Ace your next audit with our Dos and Don’ts for US cannabis testing labs
The US cannabis testing industry suffered a shock earlier this summer, when a leading lab closed down, blaming a lack of regulatory action and the practice of ‘lab shopping’ for putting ethical laboratories in peril. “Most existing cannabis labs will not make it”, said the laboratory’s chief science officer. “When people are able to test compliance samples at multiple labs and pick the most favourable result for sale, then it makes it very difficult for labs with integrity to get on the playing field.”
But what steps can good laboratories take to ensure they survive this challenging environment? And with commercial pressure on them to win business and be competitive, how can they be certain of passing their next official audit? Here, experts in ISO accreditation from LGC Dr Ehrenstorfer and LGC AXIO Proficiency Testing share some key Dos and Don’ts, based on our five decades of experience in analytical testing.
1. Ensure you have the proper paperwork for your reference materials (RMs), including a robust and accurate Certificate of Analysis - with measurements carried out in accordance with ISO/IEC 17025 and ISO 17034 accreditation.
Complying with both ISO/IEC 17025 and 17034 standards depends largely on a lab’s ability to prove its documented data quality, which begins with having procedures clearly written out, a quality management plan and a management review plan. Every single product that a laboratory makes or analyses should have a paper trail, and labs receiving samples should have a chain of custody – showing a sample ID, when and where it was collected, how it was transported, who received it, and the kind of conditions it was stored in. It’s also critical that the analysis done on the sample, and any preparation that happens, such as subdivision, is very clearly documented. Therefore, if an analytical result on a sample is challenged – even in court - the lab can present evidence of every aspect of that sample and its analytical value.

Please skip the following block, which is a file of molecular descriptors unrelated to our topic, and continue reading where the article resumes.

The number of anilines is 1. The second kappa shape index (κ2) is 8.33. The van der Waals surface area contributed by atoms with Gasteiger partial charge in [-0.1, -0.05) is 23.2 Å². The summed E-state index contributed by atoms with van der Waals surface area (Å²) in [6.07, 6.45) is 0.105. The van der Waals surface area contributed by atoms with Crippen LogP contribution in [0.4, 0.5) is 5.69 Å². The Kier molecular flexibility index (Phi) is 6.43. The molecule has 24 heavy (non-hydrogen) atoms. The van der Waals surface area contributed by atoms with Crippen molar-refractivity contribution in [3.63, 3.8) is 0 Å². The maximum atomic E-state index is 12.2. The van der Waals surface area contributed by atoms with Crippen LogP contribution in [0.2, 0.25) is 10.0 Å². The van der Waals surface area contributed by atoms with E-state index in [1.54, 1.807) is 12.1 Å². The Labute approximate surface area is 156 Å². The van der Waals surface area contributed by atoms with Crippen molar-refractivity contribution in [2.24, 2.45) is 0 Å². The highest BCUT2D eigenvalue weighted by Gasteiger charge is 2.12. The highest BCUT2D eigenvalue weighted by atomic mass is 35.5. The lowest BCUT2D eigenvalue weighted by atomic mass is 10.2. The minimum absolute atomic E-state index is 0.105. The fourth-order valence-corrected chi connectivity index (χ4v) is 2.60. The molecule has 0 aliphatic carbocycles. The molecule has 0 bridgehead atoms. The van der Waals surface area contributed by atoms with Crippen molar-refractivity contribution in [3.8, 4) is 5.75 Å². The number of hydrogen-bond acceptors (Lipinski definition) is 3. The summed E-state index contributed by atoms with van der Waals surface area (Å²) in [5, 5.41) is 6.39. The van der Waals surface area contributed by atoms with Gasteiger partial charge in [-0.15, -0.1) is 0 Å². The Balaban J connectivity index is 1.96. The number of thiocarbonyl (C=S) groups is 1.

2. Train and educate your team on the right steps, and improve their expertise
Laboratory staff need to know the value of using reference materials correctly, and of stating correct values rather than - for example – amplifying the THC content of a sample. If trained properly, your staff will be concerned about measurement integrity and – if pressured by a manufacturer to elevate THC levels on a readout - will say “No”. They will understand best practice, and ethics, as well as the effect that fraud can have on a company’s ability to continue trading. One excellent introduction to these issues is provided by the Quality Module within CannLearn – the free app-based microlearning course for cannabis scientists developed by Dr Ehrenstorfer and the UK National Measurement Laboratory.
3. Use Proficiency Testing schemes to assure the quality of your analytical data.
Laboratories need to demonstrate that their scientists are competent – and developing competence can be achieved with the help of proficiency testing (PT). One of the main criteria for becoming an ISO/IEC 17025-accredited laboratory is running PT samples for each of the processes and analytes in your laboratory. Regular use of a high-quality PT programme such as the AXIO cannabis scheme therefore enables laboratories to monitor their performance continually, and provides vital information on technical issues and methodologies.
4. Use ISO 17034 Reference Materials to reduce uncertainty, giving you confidence in your results.
By choosing an ISO 17034 reference material, a laboratory knows its total combined uncertainty, whereas a non-ISO 17034 reference material only gives characterisation uncertainty – meaning that other factors are going unseen. When a manufacturer asks a laboratory to overstate the THC potency of a cannabis sample, it adds even more uncertainty to the measurement. Having an ISO 17034 reference material not only gives greater clarity, but it can also help laboratories say confidently to customers: “This is the correct value, and the correct uncertainty.” The majority of Dr Ehrenstorfer’s comprehensive range of reference materials for analytical testing of cannabis-related products are produced under the scope of ISO 17034.
5. Check for any contamination, such as pesticides